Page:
Great Expectations

Expect

Write a new post in response to today’s one-word prompt.

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We all have them.  High hopes. dreams of the future,  expectations of the people in our lives; goals for work, for personal achievement and satisfaction. Nothing wrong with that–most of the time.

Often, the people I see in my counseling office are there because they’ve  had hopes crushed, dreams denied. Their expectations have not risen to the level they had established, and now they’re depressed, perhaps angry, and they don’t know how to deal with their crushed expectations.

 

expectations

I don’t think I would agree completely with Shakespeare on this statement, but it is often true that our expectations, when not achieved, bring us great heartache.

Take our children, for instance. Every set of expectant parents tends to have THE PERFECT CHILD  in their minds. Their child will personify every dream they’ve ever had. The child will be brilliant, gifted, talented, handsome or beautiful, renowned for the goodness of character, and so on and on.

And then the baby turns out to be just an ordinary person, with all the positives and negatives that contained therein, and the parents are disappointed. Their expectations did not come to fruition. They have an ordinary kids who does pretty well, but makes not marks on history and even gets into trouble now and then.

Should they be disappointed?  I don’t think so.  I think they had piled a lot of unreasonable pressure on this poor baby, and when he didn’t rise to meet their exaggerated expectations, they were disappointed, even feeling the child was deliberately letting them down.  The fault lay in the parents’ unrealistic expectations, not in the child’s lack of brilliance.

But aren’t there things we should expect of our children?  Yes, of course. But the child will not be born with those things in place.  They need to be taught. They need to be lived out in front of the child. They need to be instilled in the child through consistent training and discipline when needed. Parenting is a lot of work, and expectant parents would do well to understand that they are NOT getting ready to produce the next  Wonder of the World. They need to set their expectations on that which is achievable through giving the child the best atmosphere possible as he grows up; they need to set their own expectations at a reasonable, achievable level so that neither they nor the child will feel like failures for the rest of their lives.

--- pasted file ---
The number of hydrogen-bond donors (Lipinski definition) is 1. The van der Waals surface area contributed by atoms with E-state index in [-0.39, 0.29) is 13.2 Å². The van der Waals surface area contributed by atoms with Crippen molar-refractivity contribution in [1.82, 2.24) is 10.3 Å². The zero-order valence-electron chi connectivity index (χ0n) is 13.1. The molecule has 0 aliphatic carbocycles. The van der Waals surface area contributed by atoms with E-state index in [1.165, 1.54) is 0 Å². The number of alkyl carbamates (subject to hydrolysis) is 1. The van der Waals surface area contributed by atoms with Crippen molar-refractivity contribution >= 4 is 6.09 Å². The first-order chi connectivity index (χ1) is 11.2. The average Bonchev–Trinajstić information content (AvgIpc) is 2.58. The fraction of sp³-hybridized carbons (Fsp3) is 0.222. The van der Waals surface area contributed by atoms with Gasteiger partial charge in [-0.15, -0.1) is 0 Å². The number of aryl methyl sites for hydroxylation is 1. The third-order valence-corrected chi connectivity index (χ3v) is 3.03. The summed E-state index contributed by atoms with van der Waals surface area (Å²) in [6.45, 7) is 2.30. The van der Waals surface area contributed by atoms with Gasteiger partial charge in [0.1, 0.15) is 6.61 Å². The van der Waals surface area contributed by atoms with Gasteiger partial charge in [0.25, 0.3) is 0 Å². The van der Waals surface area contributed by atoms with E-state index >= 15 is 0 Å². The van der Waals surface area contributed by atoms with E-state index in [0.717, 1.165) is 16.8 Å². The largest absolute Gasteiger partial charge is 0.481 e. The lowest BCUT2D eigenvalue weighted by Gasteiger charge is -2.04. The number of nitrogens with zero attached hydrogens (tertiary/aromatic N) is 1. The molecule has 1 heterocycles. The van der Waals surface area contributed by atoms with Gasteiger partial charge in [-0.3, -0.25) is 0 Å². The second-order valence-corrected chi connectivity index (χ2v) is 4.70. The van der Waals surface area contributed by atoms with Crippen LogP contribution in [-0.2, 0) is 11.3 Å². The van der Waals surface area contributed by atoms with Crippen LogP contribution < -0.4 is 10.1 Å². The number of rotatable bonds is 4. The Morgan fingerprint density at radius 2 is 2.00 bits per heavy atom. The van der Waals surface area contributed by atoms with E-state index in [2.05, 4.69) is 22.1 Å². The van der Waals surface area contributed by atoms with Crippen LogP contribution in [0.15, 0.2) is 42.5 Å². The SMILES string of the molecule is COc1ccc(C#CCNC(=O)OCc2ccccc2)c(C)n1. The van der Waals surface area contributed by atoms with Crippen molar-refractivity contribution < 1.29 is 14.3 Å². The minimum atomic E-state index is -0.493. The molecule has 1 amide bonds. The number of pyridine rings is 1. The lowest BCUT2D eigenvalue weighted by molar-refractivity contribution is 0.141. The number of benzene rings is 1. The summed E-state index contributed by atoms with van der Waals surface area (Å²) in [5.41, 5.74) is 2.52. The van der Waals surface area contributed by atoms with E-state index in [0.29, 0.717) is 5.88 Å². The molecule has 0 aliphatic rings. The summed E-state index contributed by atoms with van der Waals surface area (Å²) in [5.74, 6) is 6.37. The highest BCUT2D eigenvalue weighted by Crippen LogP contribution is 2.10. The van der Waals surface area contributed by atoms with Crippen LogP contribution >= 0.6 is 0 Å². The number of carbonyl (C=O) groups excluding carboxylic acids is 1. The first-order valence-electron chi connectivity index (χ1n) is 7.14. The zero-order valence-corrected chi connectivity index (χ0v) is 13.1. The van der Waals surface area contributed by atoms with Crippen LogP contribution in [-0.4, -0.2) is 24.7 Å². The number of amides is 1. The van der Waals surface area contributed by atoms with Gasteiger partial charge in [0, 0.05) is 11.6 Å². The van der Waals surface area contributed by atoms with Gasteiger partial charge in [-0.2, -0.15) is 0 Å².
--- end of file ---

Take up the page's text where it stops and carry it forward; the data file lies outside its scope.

And who knows?  Maybe that child WILL become the next Einstein, or Tchaikovsky, or Monet, or DaVinci.  Or maybe she will grow up to marry a man she loves, rear normal children, and find contentment in the ordinary.  Having high hopes is fine; having unreasonably high expectations/demands of someone who hasn’t even been born yet is not fine. It sets up the playing field for conflict, disappointment, and frustration.  As the child grows and develops, she should definitely be encouraged to follow whatever her talents seem to be.

Encouraged, not forced.

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Daily Prompt: Great Expectations

(Tell us about one thing (or more) that you promised yourself you’d accomplish by the end of the year. How would you feel once you do? What if you don’t?)

Dickens fan that I am, this prompt caught my attention right away!  I loved teaching Great Expectations to my high school lit classes, introducing them to all the wonderful characters that reflect our own foibles and successes.

So, two things that I promised myself to accomplish:  Get my weight down in order to stay off the Diabetes Type 2 spectrum;   Get busy on that book I’ve been promising to write.

I’m not doing so well on either one.  Excuses abound.  I’ve been sick most of the winter.  I’m just now feeling more like tackling things, since I got the meds I needed for the asthma that’s been keeping me slowed down since January.  Why did I wait so long to see my doctor?  Long story, short version:  Last September, when Terry retired, we both applied for Medicare Part B.  He got his, I did not. It took until last month to get that ball of twine untangled.  Working with the 800-number Social Security folks is a real test of one’s patience.  I must have gotten a dozen different answers from a dozen different people.  Finally went back to the SS office where we applied and was blessed to get a woman who’d been working there for 40 years.  She got me my Medicare in less than two weeks. I will be forever grateful to Mrs. Clark!

Anyway, went to see my doc. Of course she treated the asthma, but she also noticed the creeping weight gain.  Lab work shows my A1C to be around 8.2, highest it’s ever been.  I’d never hit 7 before.  She wants me to start taking Metphorin, but assured me that if I get back on track with exercise and trimming the weight, I can probably go off the meds.  I’ve always managed to control it before now, and I can do it again.  Get that A1C under 6, that’s my new goal.  Starting now.

The book?  Well, I AM still working!  Excuse #1, lack of time.  Excuse #2, lack of energy. Excuse #3, hard to get big blocks of uninterrupted time now that my dearly beloved is home most of the time.  Excuse #4, and the real truth?  I’m scared to death!  What if I go to all that work, and no one wants it?  What if I get rejected? 

Can you believe that at nearly 67 years of age, I still worry about rejection!  Good grief.

So there you have it.  Health and writing. How will I feel if I accomplish my goals?  Oh my, euphoric!  And if I don’t?  Well–pretty much the way I feel right now.

Fat, diabetic, and still making excuses.

Because I don’t want to end on such a negative note, I need to say here that I understand what I need to do.  I know how to do it. The problem is tapping in to that fire in the belly that motivates me to get it done. 

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